Can Randy Dobnak solve the Minnesota Twins rotation issues?
By Chris Schad
The Minnesota Twins right-hander has had a strange ride in 2019, but could he be the answer to their void in the starting rotation?
The Minnesota Twins trimmed their magic number to clinch the American League Central division to five on Friday night with a 4-3 win over the Kansas City Royals. While the Twins appear to be on the verge of capturing their first division title since 2010, there are still plenty of questions that need to be answered including what they’ll do with the back half of their starting rotation.
While an appearance in the postseason looks to be a formality at this point, the Twins presence in the starting rotation is anything but solidified. Outside of Jose Berrios and Jake Odorizzi, manager Rocco Baldelli has to be secretly begging for someone to step up so he doesn’t have to produce an array of bullpen games to help the Twins win their first postseason series since 2002.
On Friday night, the Twins may have seen their solution flash before their eyes in Randy Dobnak. The right-hander didn’t know he was getting the start until after the game on Thursday, but took the ball and ran with it, throwing 5 1/3 innings allowing one run on three hits and a pair of walks while striking out five batters.
The performance helped Dobnak earn his first major league win in Minnesota’s victory, but may have also provided what the Twins have been looking for in the back half of their rotation.
Kyle Gibson and Martin Perez both started the year off strong, but have tailed off dramatically over the past couple of months with Gibson posting a 5.63 ERA since June 8 and Perez tallying a 6.07 ERA in his last 19 starts. As Gibson has also battled ulcerative colitis, neither appear to be a reliable starting option for the Twins as they potentially square off with the high powered offenses of the New York Yankees or Houston Astros in the American League Divisional series.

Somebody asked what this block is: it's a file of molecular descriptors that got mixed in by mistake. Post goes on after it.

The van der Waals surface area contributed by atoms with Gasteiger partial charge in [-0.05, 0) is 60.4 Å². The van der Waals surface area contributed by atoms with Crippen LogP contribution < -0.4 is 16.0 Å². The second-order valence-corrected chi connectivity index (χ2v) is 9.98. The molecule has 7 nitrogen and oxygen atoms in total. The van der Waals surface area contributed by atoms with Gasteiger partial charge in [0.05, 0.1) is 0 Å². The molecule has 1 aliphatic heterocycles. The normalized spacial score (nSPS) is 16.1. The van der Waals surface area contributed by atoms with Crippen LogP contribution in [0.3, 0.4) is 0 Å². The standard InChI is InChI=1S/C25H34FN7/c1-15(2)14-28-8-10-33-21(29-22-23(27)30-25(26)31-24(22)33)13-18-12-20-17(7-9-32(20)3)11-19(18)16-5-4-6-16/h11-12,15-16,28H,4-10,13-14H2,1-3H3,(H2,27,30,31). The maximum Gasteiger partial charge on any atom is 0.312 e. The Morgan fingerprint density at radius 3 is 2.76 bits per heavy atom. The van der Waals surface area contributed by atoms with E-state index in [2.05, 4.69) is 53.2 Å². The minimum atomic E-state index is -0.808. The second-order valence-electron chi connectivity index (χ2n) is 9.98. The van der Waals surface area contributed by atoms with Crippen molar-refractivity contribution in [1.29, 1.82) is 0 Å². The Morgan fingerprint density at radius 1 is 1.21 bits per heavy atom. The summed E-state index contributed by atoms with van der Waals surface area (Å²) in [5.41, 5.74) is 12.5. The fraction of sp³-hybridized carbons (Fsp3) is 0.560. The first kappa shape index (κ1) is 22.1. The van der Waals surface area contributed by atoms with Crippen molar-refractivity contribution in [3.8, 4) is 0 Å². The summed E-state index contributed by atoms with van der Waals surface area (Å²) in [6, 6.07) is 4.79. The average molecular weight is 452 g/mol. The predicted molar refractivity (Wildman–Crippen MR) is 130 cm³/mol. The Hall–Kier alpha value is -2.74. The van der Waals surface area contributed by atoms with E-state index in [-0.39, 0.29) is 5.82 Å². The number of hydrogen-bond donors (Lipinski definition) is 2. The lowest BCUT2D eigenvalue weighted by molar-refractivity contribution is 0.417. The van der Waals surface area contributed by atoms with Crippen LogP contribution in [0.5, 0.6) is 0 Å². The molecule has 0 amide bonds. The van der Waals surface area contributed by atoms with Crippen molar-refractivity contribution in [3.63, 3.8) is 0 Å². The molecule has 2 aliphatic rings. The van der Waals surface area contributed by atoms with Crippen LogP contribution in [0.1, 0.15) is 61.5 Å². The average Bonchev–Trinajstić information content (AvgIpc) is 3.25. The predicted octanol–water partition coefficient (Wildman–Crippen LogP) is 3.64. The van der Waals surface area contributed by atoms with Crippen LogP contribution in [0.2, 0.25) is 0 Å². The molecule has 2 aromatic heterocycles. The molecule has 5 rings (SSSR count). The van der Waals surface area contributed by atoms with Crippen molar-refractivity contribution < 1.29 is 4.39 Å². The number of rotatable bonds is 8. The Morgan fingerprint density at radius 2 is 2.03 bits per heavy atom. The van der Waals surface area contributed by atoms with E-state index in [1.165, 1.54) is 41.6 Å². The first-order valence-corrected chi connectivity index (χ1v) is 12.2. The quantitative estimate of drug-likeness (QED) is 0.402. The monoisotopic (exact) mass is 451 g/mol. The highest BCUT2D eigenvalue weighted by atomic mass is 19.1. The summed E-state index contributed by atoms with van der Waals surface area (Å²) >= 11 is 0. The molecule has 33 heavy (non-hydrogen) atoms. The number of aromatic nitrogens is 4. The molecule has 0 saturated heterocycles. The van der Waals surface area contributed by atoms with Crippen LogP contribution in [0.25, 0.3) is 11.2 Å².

While slotting Dobnak into the rotation wouldn’t have the same effect as acquiring Noah Syndergaard or Marcus Stroman at the trade deadline, he would at least provide a stabilizing presence. The moment has not looked too big for the 24-year old, as he’s posted a 1-1 record with a 2.01 ERA over eight appearances this season.
Dobnak has also done a great job limiting his own damage on the mound for the Twins. Over 22 1/3 innings, the right-hander has issued just five walks and is holding opposing batters to a .348 slugging percentage.
With Perez and Gibson’s weakness being allowing big hits and walking batters, Dobnak could at least someone who could fill the same role that Brandon Woodruff did with the Milwaukee Brewers did last October. While the Twins wouldn’t be counting on Dobnak as a Game 1 starter like Woodruff was, Milwaukee used a piece of their bullpen beautifully in its run to the National League Championship Series, throwing 12 1/3 innings with a 2.19 ERA.
If Dobnak can provide similar performance, it would accomplish what should be the goal for the Twins’ starters in October by getting to their much-improved bullpen. Should that happen, the Twins may have a better chance on the mound than many expect once the postseason begins.